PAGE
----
• Text Resize A A A
  • Print Print
  • Share Share on facebook Share on twitter Share

STI National Strategic Plan Overview

The alarmingly high rate of sexually transmitted infections (STIs) in the United States is a threat to the health of all Americans. To address the STI epidemic, the Office of the Assistant Secretary for Health through its Office of Infectious Disease and HIV/AIDS Policy is working with federal partners throughout HHS and other federal departments, to create the nation’s first STI National Strategic Plan (STI Plan).

Development Process

The development process for the STI Plan is a collaborative effort and includes input from subject matter experts; nonfederal partners and stakeholders, including health care providers and systems; state, tribal and local health departments; professional organizations; community-based organizations; researchers; advocates; and persons whose lives have been affected by these infections.

The plan will develop actionable strategies to increase access to STI-related health services, remove barriers to care and treatment for populations most affected by STIs and improve monitoring and evaluation methods.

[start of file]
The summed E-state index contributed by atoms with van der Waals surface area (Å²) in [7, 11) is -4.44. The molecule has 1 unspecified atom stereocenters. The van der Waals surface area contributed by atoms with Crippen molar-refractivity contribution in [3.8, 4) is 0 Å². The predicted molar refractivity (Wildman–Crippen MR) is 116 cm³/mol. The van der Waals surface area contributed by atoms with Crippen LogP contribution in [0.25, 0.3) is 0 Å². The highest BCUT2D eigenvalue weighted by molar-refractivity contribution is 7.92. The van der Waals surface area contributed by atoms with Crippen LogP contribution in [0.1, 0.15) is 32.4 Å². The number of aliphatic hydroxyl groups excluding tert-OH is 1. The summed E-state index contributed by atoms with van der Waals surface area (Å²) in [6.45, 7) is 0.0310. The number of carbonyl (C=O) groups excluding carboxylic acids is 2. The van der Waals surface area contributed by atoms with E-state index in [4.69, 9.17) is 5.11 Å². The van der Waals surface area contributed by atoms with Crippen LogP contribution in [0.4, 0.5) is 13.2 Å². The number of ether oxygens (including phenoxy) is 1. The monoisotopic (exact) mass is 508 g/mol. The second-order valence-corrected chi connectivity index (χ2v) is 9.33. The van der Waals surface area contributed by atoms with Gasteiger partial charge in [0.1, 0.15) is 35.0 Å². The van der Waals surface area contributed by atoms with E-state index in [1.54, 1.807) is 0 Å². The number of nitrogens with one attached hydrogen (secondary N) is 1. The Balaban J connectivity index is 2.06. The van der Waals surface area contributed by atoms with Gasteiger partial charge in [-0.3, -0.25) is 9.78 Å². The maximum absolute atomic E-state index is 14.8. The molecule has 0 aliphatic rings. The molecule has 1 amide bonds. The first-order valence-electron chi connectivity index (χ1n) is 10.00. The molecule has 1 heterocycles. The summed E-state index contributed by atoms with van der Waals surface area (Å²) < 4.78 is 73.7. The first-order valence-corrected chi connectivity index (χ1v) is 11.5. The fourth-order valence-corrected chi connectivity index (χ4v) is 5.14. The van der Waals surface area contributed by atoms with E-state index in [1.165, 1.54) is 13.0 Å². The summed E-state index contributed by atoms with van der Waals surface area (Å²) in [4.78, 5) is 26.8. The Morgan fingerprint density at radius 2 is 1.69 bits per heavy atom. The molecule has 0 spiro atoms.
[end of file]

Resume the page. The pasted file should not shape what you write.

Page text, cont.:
The proposed release for the STI Plan is 2020.

Vision and Goals

The STI Plan vision and goals were announced in November 2019.

Vision: The United States will be a place where sexually transmitted infections are prevented and where every person has high quality STI prevention, care and treatment while living free from stigma and discrimination.

This vision includes all people, regardless of age, sex, gender, identity, sexual orientation, race, ethnicity, disability, geographic location, or socio-economic circumstance.


  1. Prevent new STIs
  2. Improve the health of people by reducing adverse outcomes of STIs
  3. Accelerate progress in STI research, technology, and innovation
  4. Reduce STI-related health disparities and health inequities
  5. Achieve integrated, coordinated efforts that address the STI epidemic
Content created by Office of Infectious Disease and HIV/AIDS Policy (OIDP)
Content last reviewed on November 20, 2019